Investing in education has always been wise advice. That idea also applies to agencies and the nannies they represent. It’s also a win for clients as their families are the beneficiaries of the knowledge nannies gain from added lectures, certifications, and coursework related to children.
The agencies that set themselves apart are those that provide ways for nannies to grow in their jobs. These agencies serve as partners to nannies even after the placement has happened. Offering quarterly training opportunities is a manageable way to show continued support. Sessions can be a mix of in-person and Zooms. The goal is to identify topics most relevant to your audience. Think about the calls your staff gets from nannies — what are common challenges they are facing? What advice are they consistently seeking? Inspiration can also come from trending conversations across industry social media channels, from a book you’ve read, and many other sources. All you have to do is use that most important skill you have as an agency owner — your ability to *listen.*
Agencies are so fortunate to have local and national (international) associations that serve to educate the nanny community. Many nannies, however, have no idea these organizations exist. Agencies can help promote them when they are onboarding new nannies and in updates on social media. INA has wonderful education-packed yearly conferences in fun places. Why not have a raffle and send a nanny on what could be a life-changing adventure? Nannypalooza is another favorite yearly industry event where nannies network and have daylong learning sessions with knowledgeable experts and industry insiders. Learning and bonding with colleagues is a winning combination. National Nanny Training Day, which just passed, is another wonderful opportunity to add to your calendar.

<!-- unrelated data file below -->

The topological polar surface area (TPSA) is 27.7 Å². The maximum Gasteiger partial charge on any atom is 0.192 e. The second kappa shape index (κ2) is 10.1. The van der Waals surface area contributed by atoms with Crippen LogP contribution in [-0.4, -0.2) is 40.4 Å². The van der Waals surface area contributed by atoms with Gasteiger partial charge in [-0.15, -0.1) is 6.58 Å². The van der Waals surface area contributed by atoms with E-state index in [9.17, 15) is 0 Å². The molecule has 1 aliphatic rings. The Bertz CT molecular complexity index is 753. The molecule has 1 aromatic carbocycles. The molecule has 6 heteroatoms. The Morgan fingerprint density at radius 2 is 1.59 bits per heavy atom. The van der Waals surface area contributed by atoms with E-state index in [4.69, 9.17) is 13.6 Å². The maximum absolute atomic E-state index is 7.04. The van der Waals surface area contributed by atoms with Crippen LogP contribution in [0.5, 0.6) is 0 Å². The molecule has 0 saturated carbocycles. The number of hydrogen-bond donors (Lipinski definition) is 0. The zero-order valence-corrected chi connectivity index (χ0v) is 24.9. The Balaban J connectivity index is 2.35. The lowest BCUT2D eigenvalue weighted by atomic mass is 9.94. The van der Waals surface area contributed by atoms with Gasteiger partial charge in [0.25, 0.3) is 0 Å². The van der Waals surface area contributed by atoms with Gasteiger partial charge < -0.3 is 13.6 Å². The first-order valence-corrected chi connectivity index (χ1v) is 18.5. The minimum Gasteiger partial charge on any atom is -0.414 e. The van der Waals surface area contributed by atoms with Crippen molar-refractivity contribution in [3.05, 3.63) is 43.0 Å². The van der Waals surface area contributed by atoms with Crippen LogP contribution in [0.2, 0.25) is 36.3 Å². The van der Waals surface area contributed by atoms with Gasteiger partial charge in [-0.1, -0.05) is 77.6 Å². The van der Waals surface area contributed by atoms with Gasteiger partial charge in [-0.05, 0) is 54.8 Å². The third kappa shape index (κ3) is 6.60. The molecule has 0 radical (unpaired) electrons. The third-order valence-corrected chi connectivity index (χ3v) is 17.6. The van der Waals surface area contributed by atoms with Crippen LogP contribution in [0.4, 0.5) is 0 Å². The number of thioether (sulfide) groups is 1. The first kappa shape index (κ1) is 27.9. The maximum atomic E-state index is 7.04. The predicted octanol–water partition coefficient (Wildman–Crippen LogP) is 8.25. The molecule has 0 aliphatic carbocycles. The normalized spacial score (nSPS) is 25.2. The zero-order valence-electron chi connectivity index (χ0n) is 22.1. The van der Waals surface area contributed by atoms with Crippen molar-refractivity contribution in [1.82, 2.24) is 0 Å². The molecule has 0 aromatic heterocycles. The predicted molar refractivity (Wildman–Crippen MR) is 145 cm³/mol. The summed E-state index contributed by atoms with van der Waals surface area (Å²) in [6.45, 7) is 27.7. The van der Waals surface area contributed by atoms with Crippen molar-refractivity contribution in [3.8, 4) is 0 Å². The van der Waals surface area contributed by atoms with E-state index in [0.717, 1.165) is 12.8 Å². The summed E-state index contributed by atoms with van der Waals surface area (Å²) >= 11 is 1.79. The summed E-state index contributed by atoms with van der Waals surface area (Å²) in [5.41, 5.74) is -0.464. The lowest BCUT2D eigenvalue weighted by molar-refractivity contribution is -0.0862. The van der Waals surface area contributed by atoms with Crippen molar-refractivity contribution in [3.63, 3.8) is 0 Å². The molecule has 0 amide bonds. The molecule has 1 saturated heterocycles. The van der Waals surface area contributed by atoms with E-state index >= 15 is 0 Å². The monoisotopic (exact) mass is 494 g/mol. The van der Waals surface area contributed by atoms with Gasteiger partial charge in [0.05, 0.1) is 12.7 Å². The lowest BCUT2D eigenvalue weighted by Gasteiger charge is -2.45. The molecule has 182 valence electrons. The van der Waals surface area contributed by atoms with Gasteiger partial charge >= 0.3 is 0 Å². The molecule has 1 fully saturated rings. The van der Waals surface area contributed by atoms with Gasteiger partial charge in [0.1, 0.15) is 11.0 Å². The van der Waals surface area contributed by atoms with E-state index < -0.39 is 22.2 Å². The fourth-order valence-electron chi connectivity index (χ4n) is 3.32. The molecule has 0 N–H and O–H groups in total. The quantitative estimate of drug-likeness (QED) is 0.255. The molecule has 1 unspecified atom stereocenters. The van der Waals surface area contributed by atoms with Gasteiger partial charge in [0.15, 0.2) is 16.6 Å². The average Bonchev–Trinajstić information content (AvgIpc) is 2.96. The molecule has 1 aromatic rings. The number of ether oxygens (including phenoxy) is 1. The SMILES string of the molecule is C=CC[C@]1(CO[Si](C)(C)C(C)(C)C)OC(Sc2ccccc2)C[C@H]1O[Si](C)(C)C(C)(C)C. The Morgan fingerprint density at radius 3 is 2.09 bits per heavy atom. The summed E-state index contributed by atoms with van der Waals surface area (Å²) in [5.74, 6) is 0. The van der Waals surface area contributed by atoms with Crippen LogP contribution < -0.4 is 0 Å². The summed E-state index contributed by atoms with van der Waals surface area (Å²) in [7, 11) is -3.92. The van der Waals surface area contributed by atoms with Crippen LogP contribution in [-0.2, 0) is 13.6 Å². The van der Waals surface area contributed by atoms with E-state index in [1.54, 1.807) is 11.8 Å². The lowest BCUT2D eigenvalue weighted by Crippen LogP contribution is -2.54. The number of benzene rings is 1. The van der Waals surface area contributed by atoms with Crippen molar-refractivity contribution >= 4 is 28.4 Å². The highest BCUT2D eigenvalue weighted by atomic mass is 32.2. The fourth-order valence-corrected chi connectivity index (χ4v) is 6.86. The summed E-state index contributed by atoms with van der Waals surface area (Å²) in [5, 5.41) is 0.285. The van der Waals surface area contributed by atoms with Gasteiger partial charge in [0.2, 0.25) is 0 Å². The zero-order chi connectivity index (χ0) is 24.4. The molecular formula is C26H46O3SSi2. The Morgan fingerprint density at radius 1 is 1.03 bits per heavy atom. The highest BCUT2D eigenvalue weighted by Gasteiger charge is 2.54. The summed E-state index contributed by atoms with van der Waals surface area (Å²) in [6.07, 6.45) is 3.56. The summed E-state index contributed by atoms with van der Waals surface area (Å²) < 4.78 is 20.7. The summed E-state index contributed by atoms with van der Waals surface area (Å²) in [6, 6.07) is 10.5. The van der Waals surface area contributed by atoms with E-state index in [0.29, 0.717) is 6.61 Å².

These learning opportunities are also wonderful ways to build community among your caregivers. It gives them an opportunity to network with each other and, of course, compare their experiences. We love seeing nannies share tricks of the trade with fellow nannies — in an often-isolating profession, this type of sharing and camaraderie is so important. We do advise one-on-one sessions with office counselors for nannies with real concerns or grievances.
After two years of limited or no group interaction, nannies are eager to socialize. As an agency owner, you have the opportunity to create fulfilling educational and community-building events. If possible, have food. It doesn’t have to be a lavish event (lunch catered by Costco–or a great local pizza joint). Providing a meal is gracious and shows you care. Again, if doing this is not in the budget, maybe just serve cookies or donuts and coffee.
While National Nanny Training Day (NNTD) is the official day to bring nannies together, agencies can offer trainings any day of the year. And the good news is that there are many venues for hosting like outdoor parks or community centers or your office (should you still have one) where the costs of space are low.
Another avenue for nannies to continue their education is with certifications. Many nannies who have years of on-the-job experience but no official credentialing could benefit from these offerings. It is important to know what programs merit the expenditure and recommendation. APNA is currently looking into creating a vetted list of educational opportunities.
In sum, investing in educational opportunities for nannies is a way of investing in your own agency and the nannies you represent. You will be able to present families with nannies who are a cut above and who value their relationship with your agency.
Barbara Kline, White House Nannies, Inc.